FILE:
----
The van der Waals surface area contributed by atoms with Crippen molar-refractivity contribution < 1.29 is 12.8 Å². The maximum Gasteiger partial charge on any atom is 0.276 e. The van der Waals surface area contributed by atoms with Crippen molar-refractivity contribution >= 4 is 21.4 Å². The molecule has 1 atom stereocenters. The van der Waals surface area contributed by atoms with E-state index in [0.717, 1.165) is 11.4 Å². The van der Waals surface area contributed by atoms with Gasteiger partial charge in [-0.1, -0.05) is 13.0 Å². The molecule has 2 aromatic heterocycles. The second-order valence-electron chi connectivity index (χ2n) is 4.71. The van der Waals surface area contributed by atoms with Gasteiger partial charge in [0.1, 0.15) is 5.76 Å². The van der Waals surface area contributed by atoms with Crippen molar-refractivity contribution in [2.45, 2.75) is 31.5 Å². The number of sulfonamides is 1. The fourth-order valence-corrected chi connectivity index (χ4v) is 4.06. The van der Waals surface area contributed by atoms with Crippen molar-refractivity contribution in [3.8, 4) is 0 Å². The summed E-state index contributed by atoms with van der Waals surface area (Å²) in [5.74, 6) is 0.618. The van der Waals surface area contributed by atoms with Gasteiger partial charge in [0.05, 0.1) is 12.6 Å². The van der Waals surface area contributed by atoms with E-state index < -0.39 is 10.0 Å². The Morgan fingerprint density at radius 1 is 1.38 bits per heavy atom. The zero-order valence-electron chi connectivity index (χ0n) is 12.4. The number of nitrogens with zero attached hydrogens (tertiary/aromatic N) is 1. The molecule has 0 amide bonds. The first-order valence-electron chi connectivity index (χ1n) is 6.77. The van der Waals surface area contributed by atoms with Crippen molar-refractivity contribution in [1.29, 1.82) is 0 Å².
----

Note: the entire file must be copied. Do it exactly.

The van der Waals surface area contributed by atoms with Crippen molar-refractivity contribution < 1.29 is 12.8 Å². The maximum Gasteiger partial charge on any atom is 0.276 e. The van der Waals surface area contributed by atoms with Crippen molar-refractivity contribution >= 4 is 21.4 Å². The molecule has 1 atom stereocenters. The van der Waals surface area contributed by atoms with E-state index in [0.717, 1.165) is 11.4 Å². The van der Waals surface area contributed by atoms with Gasteiger partial charge in [-0.1, -0.05) is 13.0 Å². The molecule has 2 aromatic heterocycles. The second-order valence-electron chi connectivity index (χ2n) is 4.71. The van der Waals surface area contributed by atoms with Gasteiger partial charge in [0.1, 0.15) is 5.76 Å². The van der Waals surface area contributed by atoms with Crippen molar-refractivity contribution in [2.45, 2.75) is 31.5 Å². The number of sulfonamides is 1. The fourth-order valence-corrected chi connectivity index (χ4v) is 4.06. The van der Waals surface area contributed by atoms with Crippen molar-refractivity contribution in [3.8, 4) is 0 Å². The summed E-state index contributed by atoms with van der Waals surface area (Å²) in [5.74, 6) is 0.618. The van der Waals surface area contributed by atoms with Gasteiger partial charge in [0.05, 0.1) is 12.6 Å². The van der Waals surface area contributed by atoms with E-state index < -0.39 is 10.0 Å². The Morgan fingerprint density at radius 1 is 1.38 bits per heavy atom. The zero-order valence-electron chi connectivity index (χ0n) is 12.4. The number of nitrogens with zero attached hydrogens (tertiary/aromatic N) is 1. The molecule has 0 amide bonds. The first-order valence-electron chi connectivity index (χ1n) is 6.77. The van der Waals surface area contributed by atoms with Crippen molar-refractivity contribution in [1.29, 1.82) is 0 Å².